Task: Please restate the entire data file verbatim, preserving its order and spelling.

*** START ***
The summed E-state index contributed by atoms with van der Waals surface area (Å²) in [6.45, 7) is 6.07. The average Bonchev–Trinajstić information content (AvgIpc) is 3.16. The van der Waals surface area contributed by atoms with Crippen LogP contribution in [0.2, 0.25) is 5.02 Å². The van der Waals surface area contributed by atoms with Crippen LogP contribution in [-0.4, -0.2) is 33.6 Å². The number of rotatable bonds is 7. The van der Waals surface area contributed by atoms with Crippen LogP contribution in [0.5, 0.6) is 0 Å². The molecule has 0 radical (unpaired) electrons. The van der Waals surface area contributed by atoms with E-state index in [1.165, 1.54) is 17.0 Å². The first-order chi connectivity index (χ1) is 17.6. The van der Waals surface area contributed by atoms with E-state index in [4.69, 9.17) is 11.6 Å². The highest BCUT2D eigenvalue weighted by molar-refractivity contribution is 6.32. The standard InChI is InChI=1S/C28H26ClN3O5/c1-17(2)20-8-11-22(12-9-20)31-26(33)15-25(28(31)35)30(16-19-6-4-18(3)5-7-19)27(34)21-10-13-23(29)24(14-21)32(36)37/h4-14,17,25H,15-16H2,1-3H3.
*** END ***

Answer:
The summed E-state index contributed by atoms with van der Waals surface area (Å²) in [6.45, 7) is 6.07. The average Bonchev–Trinajstić information content (AvgIpc) is 3.16. The van der Waals surface area contributed by atoms with Crippen LogP contribution in [0.2, 0.25) is 5.02 Å². The van der Waals surface area contributed by atoms with Crippen LogP contribution in [-0.4, -0.2) is 33.6 Å². The number of rotatable bonds is 7. The van der Waals surface area contributed by atoms with Crippen LogP contribution in [0.5, 0.6) is 0 Å². The molecule has 0 radical (unpaired) electrons. The van der Waals surface area contributed by atoms with E-state index in [1.165, 1.54) is 17.0 Å². The first-order chi connectivity index (χ1) is 17.6. The van der Waals surface area contributed by atoms with E-state index in [4.69, 9.17) is 11.6 Å². The highest BCUT2D eigenvalue weighted by molar-refractivity contribution is 6.32. The standard InChI is InChI=1S/C28H26ClN3O5/c1-17(2)20-8-11-22(12-9-20)31-26(33)15-25(28(31)35)30(16-19-6-4-18(3)5-7-19)27(34)21-10-13-23(29)24(14-21)32(36)37/h4-14,17,25H,15-16H2,1-3H3.